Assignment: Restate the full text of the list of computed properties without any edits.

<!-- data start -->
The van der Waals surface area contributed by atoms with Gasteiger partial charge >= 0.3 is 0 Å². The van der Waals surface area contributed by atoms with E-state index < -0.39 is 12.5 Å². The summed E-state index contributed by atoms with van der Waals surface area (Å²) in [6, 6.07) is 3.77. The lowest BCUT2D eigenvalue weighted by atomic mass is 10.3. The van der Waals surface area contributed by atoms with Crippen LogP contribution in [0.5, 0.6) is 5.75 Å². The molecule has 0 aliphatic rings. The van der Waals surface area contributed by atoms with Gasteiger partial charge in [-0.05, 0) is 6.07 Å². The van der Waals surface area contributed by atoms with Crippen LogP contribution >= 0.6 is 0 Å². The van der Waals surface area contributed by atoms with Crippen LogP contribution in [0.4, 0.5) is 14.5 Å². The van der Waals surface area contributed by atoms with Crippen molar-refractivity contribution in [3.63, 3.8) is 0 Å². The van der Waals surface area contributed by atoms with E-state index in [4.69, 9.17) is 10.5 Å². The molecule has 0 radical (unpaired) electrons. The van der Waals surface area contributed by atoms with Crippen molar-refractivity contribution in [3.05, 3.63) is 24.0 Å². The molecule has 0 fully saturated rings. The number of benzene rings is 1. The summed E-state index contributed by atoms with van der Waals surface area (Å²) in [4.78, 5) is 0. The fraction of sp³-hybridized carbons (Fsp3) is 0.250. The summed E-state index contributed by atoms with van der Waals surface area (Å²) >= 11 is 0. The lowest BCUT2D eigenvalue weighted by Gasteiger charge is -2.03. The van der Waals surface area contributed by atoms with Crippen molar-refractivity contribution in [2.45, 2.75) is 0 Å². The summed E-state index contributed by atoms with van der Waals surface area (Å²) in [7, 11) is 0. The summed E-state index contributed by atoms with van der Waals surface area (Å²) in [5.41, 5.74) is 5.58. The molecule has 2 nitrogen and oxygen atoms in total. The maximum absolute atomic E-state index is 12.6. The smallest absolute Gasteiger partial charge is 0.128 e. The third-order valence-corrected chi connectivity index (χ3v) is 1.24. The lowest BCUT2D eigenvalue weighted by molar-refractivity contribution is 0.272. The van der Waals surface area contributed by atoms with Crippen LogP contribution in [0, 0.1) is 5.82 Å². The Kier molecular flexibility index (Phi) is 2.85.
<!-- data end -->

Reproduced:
The van der Waals surface area contributed by atoms with Gasteiger partial charge >= 0.3 is 0 Å². The van der Waals surface area contributed by atoms with E-state index < -0.39 is 12.5 Å². The summed E-state index contributed by atoms with van der Waals surface area (Å²) in [6, 6.07) is 3.77. The lowest BCUT2D eigenvalue weighted by atomic mass is 10.3. The van der Waals surface area contributed by atoms with Crippen LogP contribution in [0.5, 0.6) is 5.75 Å². The molecule has 0 aliphatic rings. The van der Waals surface area contributed by atoms with Gasteiger partial charge in [-0.05, 0) is 6.07 Å². The van der Waals surface area contributed by atoms with Crippen LogP contribution >= 0.6 is 0 Å². The van der Waals surface area contributed by atoms with Crippen LogP contribution in [0.4, 0.5) is 14.5 Å². The van der Waals surface area contributed by atoms with Crippen molar-refractivity contribution in [3.63, 3.8) is 0 Å². The van der Waals surface area contributed by atoms with E-state index in [4.69, 9.17) is 10.5 Å². The molecule has 0 radical (unpaired) electrons. The van der Waals surface area contributed by atoms with Crippen molar-refractivity contribution in [3.05, 3.63) is 24.0 Å². The molecule has 0 fully saturated rings. The number of benzene rings is 1. The summed E-state index contributed by atoms with van der Waals surface area (Å²) in [4.78, 5) is 0. The fraction of sp³-hybridized carbons (Fsp3) is 0.250. The summed E-state index contributed by atoms with van der Waals surface area (Å²) >= 11 is 0. The lowest BCUT2D eigenvalue weighted by Gasteiger charge is -2.03. The van der Waals surface area contributed by atoms with Crippen molar-refractivity contribution in [2.45, 2.75) is 0 Å². The summed E-state index contributed by atoms with van der Waals surface area (Å²) in [7, 11) is 0. The summed E-state index contributed by atoms with van der Waals surface area (Å²) in [5.41, 5.74) is 5.58. The molecule has 2 nitrogen and oxygen atoms in total. The maximum absolute atomic E-state index is 12.6. The smallest absolute Gasteiger partial charge is 0.128 e. The third-order valence-corrected chi connectivity index (χ3v) is 1.24. The lowest BCUT2D eigenvalue weighted by molar-refractivity contribution is 0.272. The van der Waals surface area contributed by atoms with Crippen LogP contribution in [0, 0.1) is 5.82 Å². The Kier molecular flexibility index (Phi) is 2.85.